New direction is an immediate hit
Thumbs up from key participants
There was a real change of direction for Wexford racecourse on Tuesday as horses raced anti-clockwise for the first time in the 61-year history of the track.
Organisers, trainers, jockeys and punters alike gave the experiment a resounding thumbs up on a sunny afternoon in Bettyville.
Racecourse manager Michael Murphy was clearly delighted with how things panned out.
'It was very positive. There wasn't one complaint. The flights in front of the stands brought the people closer to the action, they could see the skill the jockey produces to get the horse over the fence,' he said.
It looks like left-handed racing will become a permanent fixture, with Murphy indicating he would need to be a brave man to backtrack on the decision now.
'We still have to get the all flat meeting on May 9 out of the way and if that goes well we can put pen to paper as to whether we go with it, but the feeling is that jockeys won't want to ride any other way in Wexford in future.
'I'll put it this way, from talking to the riders if I told them to ride the old way I'd be told what to do with myself. I would say very simply it's out of my hands after getting a taste of going that way.
'We have a number of flat jockeys coming down on Thursday to test it out for themselves, and we look forward to getting their verdicts afterwards,' he added.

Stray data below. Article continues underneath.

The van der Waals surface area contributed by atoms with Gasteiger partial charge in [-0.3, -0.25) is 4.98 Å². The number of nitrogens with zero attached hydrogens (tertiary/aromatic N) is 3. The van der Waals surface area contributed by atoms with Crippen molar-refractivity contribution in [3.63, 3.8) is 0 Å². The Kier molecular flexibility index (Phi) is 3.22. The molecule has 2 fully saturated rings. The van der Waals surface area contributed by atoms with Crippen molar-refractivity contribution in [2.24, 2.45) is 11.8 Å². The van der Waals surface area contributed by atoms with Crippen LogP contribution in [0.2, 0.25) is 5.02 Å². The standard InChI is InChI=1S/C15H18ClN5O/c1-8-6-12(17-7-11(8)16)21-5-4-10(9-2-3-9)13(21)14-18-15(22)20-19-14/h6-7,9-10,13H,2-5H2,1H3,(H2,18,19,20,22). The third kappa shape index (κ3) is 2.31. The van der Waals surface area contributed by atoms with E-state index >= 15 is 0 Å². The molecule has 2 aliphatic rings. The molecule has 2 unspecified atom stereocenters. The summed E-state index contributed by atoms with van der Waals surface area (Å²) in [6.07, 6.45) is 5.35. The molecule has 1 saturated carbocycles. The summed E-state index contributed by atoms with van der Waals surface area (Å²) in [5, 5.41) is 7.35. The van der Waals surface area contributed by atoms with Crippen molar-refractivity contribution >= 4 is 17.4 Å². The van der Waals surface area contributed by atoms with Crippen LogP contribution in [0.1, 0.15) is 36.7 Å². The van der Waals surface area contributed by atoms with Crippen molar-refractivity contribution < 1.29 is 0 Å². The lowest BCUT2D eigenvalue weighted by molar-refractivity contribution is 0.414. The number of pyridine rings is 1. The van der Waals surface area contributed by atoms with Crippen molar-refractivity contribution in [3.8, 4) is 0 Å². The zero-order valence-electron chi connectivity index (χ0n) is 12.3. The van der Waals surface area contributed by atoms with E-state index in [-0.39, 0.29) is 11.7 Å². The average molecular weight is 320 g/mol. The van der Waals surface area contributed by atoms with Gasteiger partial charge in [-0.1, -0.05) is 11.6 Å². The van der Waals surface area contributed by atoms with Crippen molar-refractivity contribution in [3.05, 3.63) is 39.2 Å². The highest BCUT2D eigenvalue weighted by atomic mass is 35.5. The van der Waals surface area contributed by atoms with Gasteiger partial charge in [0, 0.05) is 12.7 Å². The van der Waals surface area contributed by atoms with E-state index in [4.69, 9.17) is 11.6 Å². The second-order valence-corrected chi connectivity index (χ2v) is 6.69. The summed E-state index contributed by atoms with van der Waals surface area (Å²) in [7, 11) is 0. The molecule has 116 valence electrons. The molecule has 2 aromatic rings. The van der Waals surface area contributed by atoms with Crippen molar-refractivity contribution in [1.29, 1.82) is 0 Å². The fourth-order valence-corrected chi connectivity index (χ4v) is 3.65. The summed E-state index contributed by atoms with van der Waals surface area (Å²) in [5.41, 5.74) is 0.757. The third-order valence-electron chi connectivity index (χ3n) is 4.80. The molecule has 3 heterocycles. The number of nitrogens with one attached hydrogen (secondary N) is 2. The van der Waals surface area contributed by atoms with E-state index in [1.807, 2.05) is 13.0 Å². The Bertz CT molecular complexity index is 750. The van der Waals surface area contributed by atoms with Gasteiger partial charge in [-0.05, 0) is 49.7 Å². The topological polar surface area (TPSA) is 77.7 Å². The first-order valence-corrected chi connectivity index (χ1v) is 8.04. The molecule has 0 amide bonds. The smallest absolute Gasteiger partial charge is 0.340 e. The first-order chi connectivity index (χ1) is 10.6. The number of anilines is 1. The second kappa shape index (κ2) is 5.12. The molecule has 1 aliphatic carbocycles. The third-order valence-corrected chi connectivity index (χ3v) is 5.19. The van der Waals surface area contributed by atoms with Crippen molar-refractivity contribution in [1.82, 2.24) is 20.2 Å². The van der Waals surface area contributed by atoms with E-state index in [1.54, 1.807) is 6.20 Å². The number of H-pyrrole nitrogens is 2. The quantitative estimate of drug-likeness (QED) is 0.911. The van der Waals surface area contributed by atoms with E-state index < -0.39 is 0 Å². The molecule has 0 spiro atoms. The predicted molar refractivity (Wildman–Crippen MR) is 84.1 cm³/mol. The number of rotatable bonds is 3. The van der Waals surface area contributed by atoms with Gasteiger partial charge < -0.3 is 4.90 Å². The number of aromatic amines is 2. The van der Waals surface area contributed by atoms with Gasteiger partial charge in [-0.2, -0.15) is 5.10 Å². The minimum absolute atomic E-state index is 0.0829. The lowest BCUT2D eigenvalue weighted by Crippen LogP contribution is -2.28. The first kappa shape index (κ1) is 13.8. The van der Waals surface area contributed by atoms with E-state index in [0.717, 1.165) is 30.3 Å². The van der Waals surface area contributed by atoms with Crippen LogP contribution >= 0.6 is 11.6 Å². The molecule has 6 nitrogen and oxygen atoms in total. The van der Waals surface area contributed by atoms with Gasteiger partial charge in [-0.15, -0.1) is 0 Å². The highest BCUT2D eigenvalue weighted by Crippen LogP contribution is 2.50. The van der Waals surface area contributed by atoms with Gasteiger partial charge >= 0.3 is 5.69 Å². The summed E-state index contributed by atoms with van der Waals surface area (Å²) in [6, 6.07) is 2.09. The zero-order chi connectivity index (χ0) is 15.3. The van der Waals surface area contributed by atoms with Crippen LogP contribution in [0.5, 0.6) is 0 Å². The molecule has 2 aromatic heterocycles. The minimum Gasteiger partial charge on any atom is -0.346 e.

The only slight concern among punters was that the winning post is now a fair distance from the stand but a big screen went a long way to alleviating that problem, and Murphy said there may be moves to allow spectators get closer to the finishing line in the pipeline.
'A lot of people said they thought the big screen was very good. That covers the problem for the moment but we probably will extend the enclosure up there in time,' he said.
Crossabeg trainer Liz Doyle, who saddled two winners at her local track, was fulsome in her praise for everyone involved.
'It couldn't have gone any better, no fallers. I don't think there was even any serious mistake. It seemed to be a lot fairer finish. The horses aren't as unbalanced as coming down the hill, it seems to have worked out really, really well.
'Michael and everyone else that made the decisions on it, especially Val O'Connell (clerk of the course) are hugely relieved and the jockeys have to be very pleased with it. No fallers on a full National Hunt card is unbelievable,' she said.
Jessica Harrington echoed the sentiments as she went to greet Annie Oakley in the winners' enclosure.
'I think it's great. It's riding very well and they seem to be jumping it well and it makes a much better spectacle with the jumps in front of the stands,' she said.
Jockey Seán Flanagan, fresh from his success aboard All The Way Home, was pleased with how the course rode.
'It's a completely different job altogether, anything is an improvement on the way it was. It actually rides like a really nice track now. You've a good stiff uphill finish the whole way home and compared to the way it used to be the best horse will win if you get a clear enough run,' he said.
Punters at the meeting were equally impressed with the transformation and Niall Denton from Screen had nothing but praise for the decision.
'I think it's better track going that way around. It's more of a staying, galloping track and it's a great spectacle down in front of the stands with the two hurdles or fences. It's safer as well, instead of coming down the hill and riding across the road when they used to get unbalanced,' he said.
Another regular racegoer, Dominic Williams from Park, was in agreement.
'First impressions are very good, having the two flights in front of the stands is a major plus. The finishing post being further up the track is something that's going to have to be looked at but I'd imagine the executive have that planned. Overall I'd definitely be in favour of it,' he said.